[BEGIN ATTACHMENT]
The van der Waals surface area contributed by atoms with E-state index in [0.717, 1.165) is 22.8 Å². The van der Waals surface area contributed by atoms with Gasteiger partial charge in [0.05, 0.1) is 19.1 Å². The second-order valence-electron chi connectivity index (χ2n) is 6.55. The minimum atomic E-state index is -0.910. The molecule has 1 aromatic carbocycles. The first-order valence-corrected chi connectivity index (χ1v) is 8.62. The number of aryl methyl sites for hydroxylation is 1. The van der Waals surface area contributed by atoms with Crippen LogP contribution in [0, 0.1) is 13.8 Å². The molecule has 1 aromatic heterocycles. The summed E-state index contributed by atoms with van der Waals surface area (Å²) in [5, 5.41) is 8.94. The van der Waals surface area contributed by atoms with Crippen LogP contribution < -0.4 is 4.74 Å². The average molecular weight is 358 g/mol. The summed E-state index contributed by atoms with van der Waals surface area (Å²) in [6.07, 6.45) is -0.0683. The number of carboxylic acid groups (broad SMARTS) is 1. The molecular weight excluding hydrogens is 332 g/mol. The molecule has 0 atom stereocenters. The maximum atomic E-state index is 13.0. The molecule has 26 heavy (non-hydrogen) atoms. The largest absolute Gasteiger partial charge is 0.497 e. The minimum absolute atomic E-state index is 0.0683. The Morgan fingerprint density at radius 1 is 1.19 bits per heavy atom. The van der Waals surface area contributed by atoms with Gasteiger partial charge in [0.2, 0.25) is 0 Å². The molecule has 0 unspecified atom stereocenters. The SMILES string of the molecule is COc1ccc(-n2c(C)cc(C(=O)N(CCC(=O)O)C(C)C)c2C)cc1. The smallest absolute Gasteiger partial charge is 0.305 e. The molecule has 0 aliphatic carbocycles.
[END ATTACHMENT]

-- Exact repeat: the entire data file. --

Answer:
The van der Waals surface area contributed by atoms with E-state index in [0.717, 1.165) is 22.8 Å². The van der Waals surface area contributed by atoms with Gasteiger partial charge in [0.05, 0.1) is 19.1 Å². The second-order valence-electron chi connectivity index (χ2n) is 6.55. The minimum atomic E-state index is -0.910. The molecule has 1 aromatic carbocycles. The first-order valence-corrected chi connectivity index (χ1v) is 8.62. The number of aryl methyl sites for hydroxylation is 1. The van der Waals surface area contributed by atoms with Crippen LogP contribution in [0, 0.1) is 13.8 Å². The molecule has 1 aromatic heterocycles. The summed E-state index contributed by atoms with van der Waals surface area (Å²) in [5, 5.41) is 8.94. The van der Waals surface area contributed by atoms with Crippen LogP contribution < -0.4 is 4.74 Å². The average molecular weight is 358 g/mol. The summed E-state index contributed by atoms with van der Waals surface area (Å²) in [6.07, 6.45) is -0.0683. The number of carboxylic acid groups (broad SMARTS) is 1. The molecular weight excluding hydrogens is 332 g/mol. The molecule has 0 atom stereocenters. The maximum atomic E-state index is 13.0. The molecule has 26 heavy (non-hydrogen) atoms. The largest absolute Gasteiger partial charge is 0.497 e. The minimum absolute atomic E-state index is 0.0683. The Morgan fingerprint density at radius 1 is 1.19 bits per heavy atom. The van der Waals surface area contributed by atoms with Gasteiger partial charge in [0.2, 0.25) is 0 Å². The molecule has 0 unspecified atom stereocenters. The SMILES string of the molecule is COc1ccc(-n2c(C)cc(C(=O)N(CCC(=O)O)C(C)C)c2C)cc1. The smallest absolute Gasteiger partial charge is 0.305 e. The molecule has 0 aliphatic carbocycles.